Amsterdam: Flights from large parts of Europe were set to resume on Tuesday under a deal agreed by the European Union to free up airspace closed by a cloud of ash hurled into the sky by an Icelandic volcano.
But British air traffic controllers warned a new ash cloud was headed for major air routes, though plans to reopen airports in Scotland remained in place for 0600 GMT.
Others in northern England were to follow later, though there were no plans to reopen London’s international hubs.
Details remained sketchy of how the authorities would split European airspace into areas where aircraft could fly or not and other countries were adopting a more cautious approach.
“The volcano eruption in Iceland has strengthened and a new as cloud is spreading south and east towards the UK,” NATS, Britain’s National Air Traffic Services, said in an overnight statement.
“This demonstrates the dynamic and rapidly changing conditions in which we are working.”
EU transport commissioner Siim Kallas said on Monday, after a ministerial video conference, that more flights would leave on Monday, easing days of disruption for millions of passengers. A handful of flights left Amsterdam and Frankfurt late on Monday.
The deal offered hope to frustrated airlines losing $250 million a day from the shutdown and seeing their shares tumble. The global freight supply chain is also beginning to sag.
“I’m so happy,” said one man with tears in his eyes as he ran for his flight from Amsterdam’s Schiphol Airport on Monday, one of three bound for New York, Shanghai and Dubai with almost 800 passengers on board.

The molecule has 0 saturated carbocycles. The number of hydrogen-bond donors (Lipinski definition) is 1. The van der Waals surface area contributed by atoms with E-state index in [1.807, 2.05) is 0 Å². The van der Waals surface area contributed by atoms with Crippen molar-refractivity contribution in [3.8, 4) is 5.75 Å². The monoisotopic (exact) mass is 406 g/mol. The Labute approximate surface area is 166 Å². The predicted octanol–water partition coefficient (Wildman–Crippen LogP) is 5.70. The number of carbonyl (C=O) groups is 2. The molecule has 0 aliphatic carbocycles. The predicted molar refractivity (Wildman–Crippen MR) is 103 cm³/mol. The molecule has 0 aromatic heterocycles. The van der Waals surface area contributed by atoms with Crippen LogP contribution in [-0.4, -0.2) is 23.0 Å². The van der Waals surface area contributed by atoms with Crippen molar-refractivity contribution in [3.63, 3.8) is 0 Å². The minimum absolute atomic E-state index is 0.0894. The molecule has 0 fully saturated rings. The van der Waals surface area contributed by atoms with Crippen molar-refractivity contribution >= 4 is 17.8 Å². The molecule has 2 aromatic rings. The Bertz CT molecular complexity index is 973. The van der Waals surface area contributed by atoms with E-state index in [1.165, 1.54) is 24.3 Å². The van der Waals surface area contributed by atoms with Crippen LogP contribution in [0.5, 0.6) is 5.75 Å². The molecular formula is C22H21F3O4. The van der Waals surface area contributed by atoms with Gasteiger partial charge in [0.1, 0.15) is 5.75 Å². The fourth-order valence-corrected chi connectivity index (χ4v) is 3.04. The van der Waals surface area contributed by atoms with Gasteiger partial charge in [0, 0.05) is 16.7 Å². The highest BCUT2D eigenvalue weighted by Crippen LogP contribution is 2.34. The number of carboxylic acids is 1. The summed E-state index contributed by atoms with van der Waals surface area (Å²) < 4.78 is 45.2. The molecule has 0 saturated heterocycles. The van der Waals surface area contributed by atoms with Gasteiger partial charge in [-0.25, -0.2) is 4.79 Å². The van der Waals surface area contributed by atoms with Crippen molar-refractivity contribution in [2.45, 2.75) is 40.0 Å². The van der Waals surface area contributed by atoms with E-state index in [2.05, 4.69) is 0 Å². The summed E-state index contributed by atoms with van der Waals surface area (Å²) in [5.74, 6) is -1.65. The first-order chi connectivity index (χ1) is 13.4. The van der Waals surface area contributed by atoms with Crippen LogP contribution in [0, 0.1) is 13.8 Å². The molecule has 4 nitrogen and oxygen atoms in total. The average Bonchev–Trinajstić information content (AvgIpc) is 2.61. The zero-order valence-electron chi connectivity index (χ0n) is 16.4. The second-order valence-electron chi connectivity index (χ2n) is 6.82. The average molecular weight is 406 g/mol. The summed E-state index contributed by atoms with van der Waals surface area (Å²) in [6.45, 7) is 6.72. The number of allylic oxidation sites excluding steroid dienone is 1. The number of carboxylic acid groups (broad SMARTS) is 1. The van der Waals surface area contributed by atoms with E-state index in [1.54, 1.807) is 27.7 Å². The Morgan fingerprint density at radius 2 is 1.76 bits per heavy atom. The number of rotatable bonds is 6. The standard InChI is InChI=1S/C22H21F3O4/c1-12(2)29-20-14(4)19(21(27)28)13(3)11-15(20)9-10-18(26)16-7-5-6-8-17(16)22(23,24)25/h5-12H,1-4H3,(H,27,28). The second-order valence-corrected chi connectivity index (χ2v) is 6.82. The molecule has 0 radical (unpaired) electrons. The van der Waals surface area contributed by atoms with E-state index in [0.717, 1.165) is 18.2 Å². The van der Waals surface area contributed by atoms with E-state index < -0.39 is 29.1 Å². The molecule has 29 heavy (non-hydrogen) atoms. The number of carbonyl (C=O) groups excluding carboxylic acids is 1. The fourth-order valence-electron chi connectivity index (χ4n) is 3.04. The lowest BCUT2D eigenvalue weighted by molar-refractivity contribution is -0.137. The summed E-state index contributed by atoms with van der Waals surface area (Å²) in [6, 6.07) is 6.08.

Dutch transport minister Camiel Eurlings promised that the Netherlands was “taking a lead” in getting Europe moving, but said its airspace could be closed again if ash levels rose.
Neighbouring Germany will mostly maintain its no-fly zone until 1200 GMT.
Some areas open to flights
Under the deal, which Kallas said would take effect from 0600 GMT, the area immediately around the volcano will remain closed.
But flights may be permitted in a wider zone with a lower concentration of ash, subject to local assessments and scientific advice, the European aviation control agency Eurocontrol said.
Airlines had declared numerous test flights problem-free over the past days, but experts disagree over how to measure the ash and who should decide it is safe to fly. A British Airways jet lost power in all four engines after flying through an ash cloud above the Indian Ocean in 1982.
France said it was reopening some airports to create air corridors to Paris. Italian airspace will open from 0600 GMT.
Eurocontrol said it expected up to 9,000 flights to have operated in Europe on Monday, a third of normal volume.
“The scale of the economic impact (on aviation) is now greater than 9/11, when US airspace was closed for three days,” International Air Transport Association (IATA) head Giovanni Bisignani said.
“We must move away from this blanket closure and find ways to flexibly open air space, step by step.”